Who today would say that we can develop an energy policy without addressing generation issues “AND” energy efficiency issues, that we can consider transport without considering the development of routes “AND” means of transport (cars, buses, trains, etc.), that we can consider education without considering the construction of schools “AND” teacher training, etc.? It is the same in the environment sector. We should not consider the preservation of hotspots and the development of protected areas “OR” the sustainable management of productive and urban territories, but support the former “AND” the latter. It is even necessary to support the former “IN ORDER TO” improve the latter. Consequently, the objective is to give all actors the opportunity to meet the global challenge of fighting the degradation of the environment and, more specifically, of biodiversity.


Protect extraordinary nature…

The objective of protecting biodiversity has been subject to an official demand, notably by the 200 or so countries who are parties to the Convention of Biological Diversity (CBD), as reiterated in the Aichi Target [1].  In this respect, there is a need to preserve hotspots where biodiversity is scarce and at risk, provide effective support for the development of protected areas, which themselves aim to protect specific ecosystems, and biodiversity havens, but also restore ecosystems that are excessively vulnerable. A number of tools can be implemented for this approach to protecting biodiversity, from those based on the centralized administration to those mobilizing private actors, and including initiatives led by people from local communities. There are, however, a number of barriers to the preservation of this biodiversity that need to be identified. The contexts of action in developing countries (where a large proportion of hotspots are located) are often characterized by precariousness: rural poverty, extreme climate conditions, limited regulatory compliance, low level of political commitment and economic opportunities, etc. Consequently, new approaches constantly need to be devised, strengthened, adapted, etc.


“And”… protect ordinary nature

While we cannot do without this dedicated approach, it remains insufficient to meet the challenge of biodiversity conservation. It is also essential to take action to ensure that productive agricultural, forestry and energy sectors, urban, peri-urban and industrial areas, etc. contribute to biodiversity conservation.

Yet we are sometimes not aware of the solutions: What types of energy, what modes of transport do not pollute? And when solutions exist, the ongoing power relations, consumption patterns, lack of expertise and institutional capacities, etc. are all barriers to their implementation. For example, several kilos of wild fish are required to produce one kilo of farmed salmon, but today the consumer prefers to eat farmed salmon rather than the herring that are used to feed the latter. Another example is that a number of sectoral activities are today regulated from an environmental perspective, but the low level of institutional capacities provided for control missions often undermines the implementation of the latter.


Protect extraordinary nature “in order to” protect ordinary nature

These two approaches are therefore necessary. Yet they must also be considered together, as they are intrinsically linked. Devising and supporting one approach without the other will not work. It can even become counter-productive.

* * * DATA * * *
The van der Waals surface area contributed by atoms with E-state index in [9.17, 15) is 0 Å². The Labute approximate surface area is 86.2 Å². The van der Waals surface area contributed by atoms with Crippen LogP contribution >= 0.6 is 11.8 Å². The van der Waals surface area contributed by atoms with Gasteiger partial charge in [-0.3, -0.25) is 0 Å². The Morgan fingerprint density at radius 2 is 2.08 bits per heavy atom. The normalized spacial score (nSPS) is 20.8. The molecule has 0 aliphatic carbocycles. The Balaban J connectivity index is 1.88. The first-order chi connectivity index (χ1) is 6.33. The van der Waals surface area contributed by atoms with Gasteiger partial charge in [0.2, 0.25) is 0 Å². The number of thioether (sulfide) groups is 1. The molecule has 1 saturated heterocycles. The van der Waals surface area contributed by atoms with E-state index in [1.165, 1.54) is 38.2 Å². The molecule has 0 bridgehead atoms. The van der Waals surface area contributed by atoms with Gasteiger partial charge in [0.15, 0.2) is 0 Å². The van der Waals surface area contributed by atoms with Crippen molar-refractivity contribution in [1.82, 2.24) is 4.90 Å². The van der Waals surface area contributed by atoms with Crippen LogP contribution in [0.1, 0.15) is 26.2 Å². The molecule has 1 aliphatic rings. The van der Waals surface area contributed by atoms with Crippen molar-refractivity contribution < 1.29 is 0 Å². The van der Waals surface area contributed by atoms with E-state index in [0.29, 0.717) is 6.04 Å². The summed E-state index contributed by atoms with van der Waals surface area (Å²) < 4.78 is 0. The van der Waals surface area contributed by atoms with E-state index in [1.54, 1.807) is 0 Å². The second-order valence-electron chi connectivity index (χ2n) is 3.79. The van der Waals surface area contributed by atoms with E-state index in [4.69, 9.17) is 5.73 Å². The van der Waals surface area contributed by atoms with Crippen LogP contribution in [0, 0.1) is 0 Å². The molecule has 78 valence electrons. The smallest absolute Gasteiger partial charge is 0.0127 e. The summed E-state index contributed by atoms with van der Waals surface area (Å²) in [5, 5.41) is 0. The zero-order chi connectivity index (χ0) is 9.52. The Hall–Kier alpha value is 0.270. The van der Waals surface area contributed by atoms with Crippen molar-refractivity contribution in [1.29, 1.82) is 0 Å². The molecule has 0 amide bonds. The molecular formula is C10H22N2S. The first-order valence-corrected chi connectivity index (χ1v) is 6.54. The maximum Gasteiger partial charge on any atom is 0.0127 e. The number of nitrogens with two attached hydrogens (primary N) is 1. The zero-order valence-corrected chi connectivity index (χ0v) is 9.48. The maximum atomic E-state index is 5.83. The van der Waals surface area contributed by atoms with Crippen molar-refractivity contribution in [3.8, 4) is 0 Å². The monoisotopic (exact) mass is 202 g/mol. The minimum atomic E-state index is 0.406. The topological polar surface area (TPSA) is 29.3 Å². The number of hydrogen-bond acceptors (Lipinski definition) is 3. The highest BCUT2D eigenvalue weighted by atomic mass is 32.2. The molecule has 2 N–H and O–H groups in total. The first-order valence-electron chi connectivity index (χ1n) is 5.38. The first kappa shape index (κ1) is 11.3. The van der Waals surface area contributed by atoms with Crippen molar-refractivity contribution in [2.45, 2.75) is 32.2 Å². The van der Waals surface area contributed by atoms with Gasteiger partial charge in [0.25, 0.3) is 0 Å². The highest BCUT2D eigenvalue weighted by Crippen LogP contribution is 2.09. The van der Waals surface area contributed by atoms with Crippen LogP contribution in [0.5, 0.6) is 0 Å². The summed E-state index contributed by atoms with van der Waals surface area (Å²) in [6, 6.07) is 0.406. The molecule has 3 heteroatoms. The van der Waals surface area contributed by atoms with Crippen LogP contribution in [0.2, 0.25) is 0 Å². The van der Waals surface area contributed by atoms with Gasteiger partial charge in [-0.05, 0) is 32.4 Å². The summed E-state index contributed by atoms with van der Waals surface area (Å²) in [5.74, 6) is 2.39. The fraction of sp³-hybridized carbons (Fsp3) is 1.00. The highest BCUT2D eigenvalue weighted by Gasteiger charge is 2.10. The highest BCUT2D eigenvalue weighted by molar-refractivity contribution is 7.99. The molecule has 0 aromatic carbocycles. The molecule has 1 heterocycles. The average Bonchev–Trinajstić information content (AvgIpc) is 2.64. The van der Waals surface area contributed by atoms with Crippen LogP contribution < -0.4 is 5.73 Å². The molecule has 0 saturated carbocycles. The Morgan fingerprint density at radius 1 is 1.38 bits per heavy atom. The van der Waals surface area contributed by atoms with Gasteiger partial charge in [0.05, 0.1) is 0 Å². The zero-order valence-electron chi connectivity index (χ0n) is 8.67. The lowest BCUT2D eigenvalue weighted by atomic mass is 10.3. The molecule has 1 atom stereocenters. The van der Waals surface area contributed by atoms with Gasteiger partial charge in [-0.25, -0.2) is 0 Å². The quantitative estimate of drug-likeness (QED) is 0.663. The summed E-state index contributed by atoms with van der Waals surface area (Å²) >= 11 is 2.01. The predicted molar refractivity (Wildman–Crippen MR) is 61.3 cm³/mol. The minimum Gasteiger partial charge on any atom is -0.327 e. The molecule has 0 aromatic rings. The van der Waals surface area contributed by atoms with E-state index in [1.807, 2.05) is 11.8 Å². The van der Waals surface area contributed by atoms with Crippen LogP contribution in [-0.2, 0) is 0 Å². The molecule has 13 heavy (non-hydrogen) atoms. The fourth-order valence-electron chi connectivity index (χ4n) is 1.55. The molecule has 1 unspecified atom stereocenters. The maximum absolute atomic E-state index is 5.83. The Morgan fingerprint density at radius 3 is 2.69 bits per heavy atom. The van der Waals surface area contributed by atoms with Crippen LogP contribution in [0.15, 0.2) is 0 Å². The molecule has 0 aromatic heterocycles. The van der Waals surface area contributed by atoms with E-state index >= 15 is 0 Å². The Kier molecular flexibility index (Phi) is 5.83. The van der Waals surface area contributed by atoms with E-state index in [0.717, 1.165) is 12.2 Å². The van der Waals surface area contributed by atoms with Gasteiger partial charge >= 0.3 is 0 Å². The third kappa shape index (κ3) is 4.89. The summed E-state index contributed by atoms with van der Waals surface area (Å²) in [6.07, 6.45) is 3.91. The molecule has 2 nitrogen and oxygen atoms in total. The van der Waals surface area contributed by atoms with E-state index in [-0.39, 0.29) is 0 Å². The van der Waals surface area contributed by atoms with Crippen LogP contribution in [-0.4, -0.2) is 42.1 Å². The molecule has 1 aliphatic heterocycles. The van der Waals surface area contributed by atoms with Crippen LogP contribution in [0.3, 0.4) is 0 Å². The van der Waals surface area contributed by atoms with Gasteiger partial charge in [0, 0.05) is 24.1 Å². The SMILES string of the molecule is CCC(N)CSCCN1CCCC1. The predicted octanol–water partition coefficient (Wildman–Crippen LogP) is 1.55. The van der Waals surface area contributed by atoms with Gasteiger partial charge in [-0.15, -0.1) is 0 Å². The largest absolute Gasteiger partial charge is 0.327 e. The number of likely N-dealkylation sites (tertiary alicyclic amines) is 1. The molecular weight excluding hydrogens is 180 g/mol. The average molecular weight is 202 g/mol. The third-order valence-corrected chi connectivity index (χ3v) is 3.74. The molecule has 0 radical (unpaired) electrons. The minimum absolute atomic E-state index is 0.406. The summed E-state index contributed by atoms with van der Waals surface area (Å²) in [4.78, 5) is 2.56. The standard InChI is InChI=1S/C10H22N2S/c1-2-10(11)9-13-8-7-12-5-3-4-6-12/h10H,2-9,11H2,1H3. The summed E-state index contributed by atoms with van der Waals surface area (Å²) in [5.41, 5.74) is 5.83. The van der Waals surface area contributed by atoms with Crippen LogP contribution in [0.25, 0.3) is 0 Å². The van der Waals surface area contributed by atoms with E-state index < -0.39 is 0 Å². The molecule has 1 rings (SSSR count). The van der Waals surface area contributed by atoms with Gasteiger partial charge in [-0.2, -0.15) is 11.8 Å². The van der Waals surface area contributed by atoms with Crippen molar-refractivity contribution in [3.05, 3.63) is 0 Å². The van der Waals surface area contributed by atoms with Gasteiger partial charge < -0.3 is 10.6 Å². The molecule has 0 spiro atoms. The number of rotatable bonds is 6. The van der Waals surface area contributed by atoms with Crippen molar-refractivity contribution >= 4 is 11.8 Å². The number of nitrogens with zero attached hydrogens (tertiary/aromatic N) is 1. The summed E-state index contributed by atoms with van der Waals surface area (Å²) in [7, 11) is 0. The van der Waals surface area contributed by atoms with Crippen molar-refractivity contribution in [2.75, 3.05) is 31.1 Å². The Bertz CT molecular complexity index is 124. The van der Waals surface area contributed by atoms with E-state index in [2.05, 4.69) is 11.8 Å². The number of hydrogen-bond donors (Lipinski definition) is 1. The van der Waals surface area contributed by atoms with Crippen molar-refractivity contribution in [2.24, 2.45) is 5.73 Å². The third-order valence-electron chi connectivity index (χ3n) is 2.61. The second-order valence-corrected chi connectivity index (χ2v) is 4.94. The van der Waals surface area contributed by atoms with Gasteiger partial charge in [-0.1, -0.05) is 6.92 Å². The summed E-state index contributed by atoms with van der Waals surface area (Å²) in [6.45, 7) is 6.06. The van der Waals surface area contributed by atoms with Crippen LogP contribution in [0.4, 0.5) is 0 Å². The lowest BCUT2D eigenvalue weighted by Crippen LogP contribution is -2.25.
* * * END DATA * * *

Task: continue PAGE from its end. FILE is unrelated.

Activity in the agricultural, forestry, energy sectors, etc., clearly makes them cause environmental damage: for them, taking an interest in environmental issues is therefore partly schizophrenic. It is thus legitimate to expect them to do their utmost to counter their impacts. But this does not mean that we can think that these sectors alone will find a way to resolve the tension between them and the environment, especially because they often have a whole host of other difficulties to manage. It is, in fact, mainly under the influence, or even pressure, of actors working for the environment that their practices will actually be able to move towards environmental improvement. We see when we analyze each environmental issue on which progress has been made that there are one or several actors committed to the environment who have more directly made this progress possible. For example, if we look at the problem of poaching, which is currently highly publicized, it is primarily due to the impetus of conservation NGOs that the alert was issued and that negotiations are making headway. Another example is that it is mainly under the impetus of the administrative services in charge of the environment that we gradually saw hydroelectric dams equipped with fish ladders, allowing the restoration of migrating fish, etc. These actors, which one can refer to as environmental actors, in some way represent the backbone of the entire system. Yet NGOs, scientists, teachers, politicians, private companies, etc. alike all exist because they primarily act within the framework of a sector dedicated to the environment. Consequently, without an approach dedicated to the environment, they will not be able to participate in this “sectoral” interplay between actors, which is, however, necessary.

This is, of course, not the only factor that can bring about an improvement. Sectors that may potentially damage the environment are far from being homogeneous blocks that are resistant to change. Within these sectors, there are also tensions, spaces for exchange, and innovative approaches proposed by actors who are internal to these sectors and who are themselves capable of bringing about environmental change. In this case, we use the term “internal environmental actor”. For example, within the agriculture sector, some people lead initiatives that aim to develop more environmental approaches, such as organic farming or, more generally, agroecological approaches. These proposals give rise to experiments and active debates all over the world.


Rethink – guide action in terms of “and” – “in order to”